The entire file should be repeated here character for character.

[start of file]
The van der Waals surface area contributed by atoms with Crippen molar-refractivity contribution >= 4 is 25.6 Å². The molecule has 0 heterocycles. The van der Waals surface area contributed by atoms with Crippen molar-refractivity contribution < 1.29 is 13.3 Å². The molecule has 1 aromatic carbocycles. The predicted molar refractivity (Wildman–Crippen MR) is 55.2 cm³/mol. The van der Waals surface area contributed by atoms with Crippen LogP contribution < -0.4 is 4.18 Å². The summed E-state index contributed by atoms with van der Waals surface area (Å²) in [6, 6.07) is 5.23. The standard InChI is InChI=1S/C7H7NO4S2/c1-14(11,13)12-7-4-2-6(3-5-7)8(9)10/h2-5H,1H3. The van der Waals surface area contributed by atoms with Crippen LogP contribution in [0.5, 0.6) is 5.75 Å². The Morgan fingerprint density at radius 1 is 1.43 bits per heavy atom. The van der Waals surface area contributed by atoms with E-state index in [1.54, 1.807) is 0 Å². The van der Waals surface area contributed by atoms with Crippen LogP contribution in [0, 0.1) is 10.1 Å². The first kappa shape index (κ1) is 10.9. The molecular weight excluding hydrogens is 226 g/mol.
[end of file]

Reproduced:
The van der Waals surface area contributed by atoms with Crippen molar-refractivity contribution >= 4 is 25.6 Å². The molecule has 0 heterocycles. The van der Waals surface area contributed by atoms with Crippen molar-refractivity contribution < 1.29 is 13.3 Å². The molecule has 1 aromatic carbocycles. The predicted molar refractivity (Wildman–Crippen MR) is 55.2 cm³/mol. The van der Waals surface area contributed by atoms with Crippen LogP contribution < -0.4 is 4.18 Å². The summed E-state index contributed by atoms with van der Waals surface area (Å²) in [6, 6.07) is 5.23. The standard InChI is InChI=1S/C7H7NO4S2/c1-14(11,13)12-7-4-2-6(3-5-7)8(9)10/h2-5H,1H3. The van der Waals surface area contributed by atoms with Crippen LogP contribution in [0.5, 0.6) is 5.75 Å². The Morgan fingerprint density at radius 1 is 1.43 bits per heavy atom. The van der Waals surface area contributed by atoms with E-state index in [1.54, 1.807) is 0 Å². The van der Waals surface area contributed by atoms with Crippen LogP contribution in [0, 0.1) is 10.1 Å². The first kappa shape index (κ1) is 10.9. The molecular weight excluding hydrogens is 226 g/mol.